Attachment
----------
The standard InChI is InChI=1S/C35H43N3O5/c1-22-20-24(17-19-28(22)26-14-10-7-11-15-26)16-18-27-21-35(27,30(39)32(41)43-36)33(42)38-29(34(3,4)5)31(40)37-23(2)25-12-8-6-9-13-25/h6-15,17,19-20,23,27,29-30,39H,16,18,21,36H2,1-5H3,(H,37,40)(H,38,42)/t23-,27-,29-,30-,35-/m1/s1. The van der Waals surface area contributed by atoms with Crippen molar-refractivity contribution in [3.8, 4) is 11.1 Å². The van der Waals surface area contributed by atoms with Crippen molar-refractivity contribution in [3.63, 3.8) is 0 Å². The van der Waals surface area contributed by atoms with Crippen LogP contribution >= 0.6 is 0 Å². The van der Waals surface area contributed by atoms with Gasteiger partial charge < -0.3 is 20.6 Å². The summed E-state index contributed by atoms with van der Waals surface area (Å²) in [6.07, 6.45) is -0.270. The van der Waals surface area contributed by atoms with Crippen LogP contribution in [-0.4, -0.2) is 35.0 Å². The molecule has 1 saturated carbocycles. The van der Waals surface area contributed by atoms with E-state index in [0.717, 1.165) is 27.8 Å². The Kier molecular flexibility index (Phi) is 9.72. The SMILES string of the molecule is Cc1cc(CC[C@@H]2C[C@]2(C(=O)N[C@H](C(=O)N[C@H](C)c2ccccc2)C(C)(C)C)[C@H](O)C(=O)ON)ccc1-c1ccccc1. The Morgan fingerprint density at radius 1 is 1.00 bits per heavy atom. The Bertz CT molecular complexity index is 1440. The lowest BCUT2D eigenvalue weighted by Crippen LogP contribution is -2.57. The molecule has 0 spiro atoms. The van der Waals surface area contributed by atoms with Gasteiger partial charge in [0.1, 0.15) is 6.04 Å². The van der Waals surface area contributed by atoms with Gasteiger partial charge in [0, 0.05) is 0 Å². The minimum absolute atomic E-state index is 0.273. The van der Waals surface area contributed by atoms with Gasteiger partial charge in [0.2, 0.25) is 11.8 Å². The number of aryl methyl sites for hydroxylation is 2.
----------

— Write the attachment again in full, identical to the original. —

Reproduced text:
The standard InChI is InChI=1S/C35H43N3O5/c1-22-20-24(17-19-28(22)26-14-10-7-11-15-26)16-18-27-21-35(27,30(39)32(41)43-36)33(42)38-29(34(3,4)5)31(40)37-23(2)25-12-8-6-9-13-25/h6-15,17,19-20,23,27,29-30,39H,16,18,21,36H2,1-5H3,(H,37,40)(H,38,42)/t23-,27-,29-,30-,35-/m1/s1. The van der Waals surface area contributed by atoms with Crippen molar-refractivity contribution in [3.8, 4) is 11.1 Å². The van der Waals surface area contributed by atoms with Crippen molar-refractivity contribution in [3.63, 3.8) is 0 Å². The van der Waals surface area contributed by atoms with Crippen LogP contribution >= 0.6 is 0 Å². The van der Waals surface area contributed by atoms with Gasteiger partial charge < -0.3 is 20.6 Å². The summed E-state index contributed by atoms with van der Waals surface area (Å²) in [6.07, 6.45) is -0.270. The van der Waals surface area contributed by atoms with Crippen LogP contribution in [-0.4, -0.2) is 35.0 Å². The molecule has 1 saturated carbocycles. The van der Waals surface area contributed by atoms with E-state index in [0.717, 1.165) is 27.8 Å². The Kier molecular flexibility index (Phi) is 9.72. The SMILES string of the molecule is Cc1cc(CC[C@@H]2C[C@]2(C(=O)N[C@H](C(=O)N[C@H](C)c2ccccc2)C(C)(C)C)[C@H](O)C(=O)ON)ccc1-c1ccccc1. The Morgan fingerprint density at radius 1 is 1.00 bits per heavy atom. The Bertz CT molecular complexity index is 1440. The lowest BCUT2D eigenvalue weighted by Crippen LogP contribution is -2.57. The molecule has 0 spiro atoms. The van der Waals surface area contributed by atoms with Gasteiger partial charge in [0.1, 0.15) is 6.04 Å². The van der Waals surface area contributed by atoms with Gasteiger partial charge in [0, 0.05) is 0 Å². The minimum absolute atomic E-state index is 0.273. The van der Waals surface area contributed by atoms with Gasteiger partial charge in [0.2, 0.25) is 11.8 Å². The number of aryl methyl sites for hydroxylation is 2.